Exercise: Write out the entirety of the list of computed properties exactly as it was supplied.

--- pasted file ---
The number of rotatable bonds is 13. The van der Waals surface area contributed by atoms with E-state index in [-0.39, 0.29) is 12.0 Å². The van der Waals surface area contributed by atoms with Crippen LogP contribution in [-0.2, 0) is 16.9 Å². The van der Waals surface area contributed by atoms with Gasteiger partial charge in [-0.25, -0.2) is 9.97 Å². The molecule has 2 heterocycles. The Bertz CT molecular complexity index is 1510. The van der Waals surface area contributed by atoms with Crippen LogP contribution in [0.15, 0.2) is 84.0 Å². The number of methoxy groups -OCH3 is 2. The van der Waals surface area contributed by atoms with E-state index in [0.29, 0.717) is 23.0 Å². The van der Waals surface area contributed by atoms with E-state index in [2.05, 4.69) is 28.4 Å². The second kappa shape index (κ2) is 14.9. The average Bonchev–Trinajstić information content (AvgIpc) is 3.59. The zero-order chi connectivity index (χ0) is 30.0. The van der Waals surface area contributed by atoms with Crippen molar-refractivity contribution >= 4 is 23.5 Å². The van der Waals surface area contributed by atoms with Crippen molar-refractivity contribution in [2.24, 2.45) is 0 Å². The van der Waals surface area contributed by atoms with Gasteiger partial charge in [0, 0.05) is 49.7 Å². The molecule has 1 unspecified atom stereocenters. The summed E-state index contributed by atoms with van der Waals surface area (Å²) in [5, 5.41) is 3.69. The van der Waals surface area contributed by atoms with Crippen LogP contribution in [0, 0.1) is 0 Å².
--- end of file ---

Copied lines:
The number of rotatable bonds is 13. The van der Waals surface area contributed by atoms with E-state index in [-0.39, 0.29) is 12.0 Å². The van der Waals surface area contributed by atoms with Crippen LogP contribution in [-0.2, 0) is 16.9 Å². The van der Waals surface area contributed by atoms with Gasteiger partial charge in [-0.25, -0.2) is 9.97 Å². The molecule has 2 heterocycles. The Bertz CT molecular complexity index is 1510. The van der Waals surface area contributed by atoms with Crippen LogP contribution in [0.15, 0.2) is 84.0 Å². The number of methoxy groups -OCH3 is 2. The van der Waals surface area contributed by atoms with E-state index in [0.29, 0.717) is 23.0 Å². The van der Waals surface area contributed by atoms with E-state index in [2.05, 4.69) is 28.4 Å². The second kappa shape index (κ2) is 14.9. The average Bonchev–Trinajstić information content (AvgIpc) is 3.59. The zero-order chi connectivity index (χ0) is 30.0. The van der Waals surface area contributed by atoms with Crippen molar-refractivity contribution >= 4 is 23.5 Å². The van der Waals surface area contributed by atoms with Crippen molar-refractivity contribution in [2.24, 2.45) is 0 Å². The van der Waals surface area contributed by atoms with Gasteiger partial charge in [0, 0.05) is 49.7 Å². The molecule has 1 unspecified atom stereocenters. The summed E-state index contributed by atoms with van der Waals surface area (Å²) in [5, 5.41) is 3.69. The van der Waals surface area contributed by atoms with Crippen LogP contribution in [0, 0.1) is 0 Å².